Consider a novel which has survived for almost four centuries, and is still regarded as one of the great masterpieces of world fiction. I speak of Don Quixote, by Cervantes.
Its story is of the adventures of a gentleman whose wits have been turned by reading old books of romance and chivalry; he equips himself absurdly with miserable armour and an old and wretched horse, and he rides forth in search of adventures. Their story is not told with tidy literary art; it is a rambling and often coarse tale of the foolishness of a mad old man who is mocked, beaten, and humiliated until, on his deathbed, he understands the folly of his delusion.
The book is often read superficially. More often it is not read at all, by people who are nevertheless aware of it, because the story is familiar from stage, film, and operatic versions, and has given our language the word “quixotic,” meaning actuated by impracticable ideals of honour. But if we read the book carefully and sympathetically we find the secrets of its extraordinary power. It is the first example in popular literature of the profoundly religious theme of victory plucked from defeat, which has strong Christian implications. The Don, who is courteous and chivalrous toward those who ill-use him, and who is ready to help the distressed and attack tyranny or cruelty at whatever cost to himself, is manifestly a greater man than the dull-witted peasants and cruel nobles who torment and despise him. We love him because his folly is Christlike, and his victory is not of this world.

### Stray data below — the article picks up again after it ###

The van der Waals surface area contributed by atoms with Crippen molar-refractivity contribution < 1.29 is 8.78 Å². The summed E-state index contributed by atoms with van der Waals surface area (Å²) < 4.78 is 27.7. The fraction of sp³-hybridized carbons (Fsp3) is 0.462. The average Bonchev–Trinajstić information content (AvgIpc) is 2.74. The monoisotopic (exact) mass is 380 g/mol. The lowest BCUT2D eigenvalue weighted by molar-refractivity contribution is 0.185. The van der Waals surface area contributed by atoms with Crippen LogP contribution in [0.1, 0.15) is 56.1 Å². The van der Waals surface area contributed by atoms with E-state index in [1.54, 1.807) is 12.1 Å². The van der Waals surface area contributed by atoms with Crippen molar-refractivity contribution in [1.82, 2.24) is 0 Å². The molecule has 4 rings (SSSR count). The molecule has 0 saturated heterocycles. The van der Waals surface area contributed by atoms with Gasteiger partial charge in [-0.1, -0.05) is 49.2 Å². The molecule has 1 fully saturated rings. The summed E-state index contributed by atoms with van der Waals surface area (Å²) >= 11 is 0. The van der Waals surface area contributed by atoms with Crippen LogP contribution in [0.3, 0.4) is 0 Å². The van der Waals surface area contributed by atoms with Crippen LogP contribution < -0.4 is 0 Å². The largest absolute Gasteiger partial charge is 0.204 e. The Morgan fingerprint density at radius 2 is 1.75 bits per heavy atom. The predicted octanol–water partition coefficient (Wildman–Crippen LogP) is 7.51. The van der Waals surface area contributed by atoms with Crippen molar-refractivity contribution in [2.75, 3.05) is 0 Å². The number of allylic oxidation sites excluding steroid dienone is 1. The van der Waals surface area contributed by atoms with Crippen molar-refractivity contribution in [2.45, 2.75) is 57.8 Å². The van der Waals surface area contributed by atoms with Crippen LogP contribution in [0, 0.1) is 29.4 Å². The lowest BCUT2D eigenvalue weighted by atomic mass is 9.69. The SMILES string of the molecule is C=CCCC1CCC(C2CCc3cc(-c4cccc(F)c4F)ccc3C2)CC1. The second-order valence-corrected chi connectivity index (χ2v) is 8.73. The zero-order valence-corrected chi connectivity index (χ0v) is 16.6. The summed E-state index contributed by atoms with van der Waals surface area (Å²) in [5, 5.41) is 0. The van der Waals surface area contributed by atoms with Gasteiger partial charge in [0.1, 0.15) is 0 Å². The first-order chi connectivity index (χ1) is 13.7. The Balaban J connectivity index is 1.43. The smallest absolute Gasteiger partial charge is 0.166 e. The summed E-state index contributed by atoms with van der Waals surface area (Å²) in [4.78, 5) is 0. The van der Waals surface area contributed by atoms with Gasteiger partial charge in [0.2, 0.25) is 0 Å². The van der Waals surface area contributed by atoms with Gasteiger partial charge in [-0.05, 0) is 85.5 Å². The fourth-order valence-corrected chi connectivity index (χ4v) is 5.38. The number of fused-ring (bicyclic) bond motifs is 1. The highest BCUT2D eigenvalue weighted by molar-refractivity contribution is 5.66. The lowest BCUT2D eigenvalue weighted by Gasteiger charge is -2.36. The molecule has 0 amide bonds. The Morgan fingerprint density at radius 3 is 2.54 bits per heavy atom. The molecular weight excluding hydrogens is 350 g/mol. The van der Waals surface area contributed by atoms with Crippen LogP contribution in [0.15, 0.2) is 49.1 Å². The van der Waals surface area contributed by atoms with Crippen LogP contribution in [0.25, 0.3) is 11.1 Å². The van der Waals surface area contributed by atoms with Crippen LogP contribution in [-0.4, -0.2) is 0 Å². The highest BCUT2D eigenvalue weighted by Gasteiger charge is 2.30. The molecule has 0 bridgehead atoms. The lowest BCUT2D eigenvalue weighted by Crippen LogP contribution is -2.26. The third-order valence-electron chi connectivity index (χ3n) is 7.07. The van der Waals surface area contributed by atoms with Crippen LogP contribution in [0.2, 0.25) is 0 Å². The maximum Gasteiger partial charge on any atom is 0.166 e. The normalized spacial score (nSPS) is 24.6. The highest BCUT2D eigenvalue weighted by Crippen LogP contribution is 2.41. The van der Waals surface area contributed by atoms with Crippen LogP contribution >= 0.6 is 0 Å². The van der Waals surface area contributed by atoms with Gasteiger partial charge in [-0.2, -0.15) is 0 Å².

Is this what Cervantes meant? I cannot say, for I am not a Cervantist, but this is certainly what he wrote, and we know that such a book could not have been written except by a man of great spirit. This is the puzzle which has led some impetuous critics to assume that a writer is sometimes an idiot savant who writes better than he knows, and who, of course, needs critics to explain to him the world, and probably also himself.
– Robertson Davies, A Merry Heart, p. 195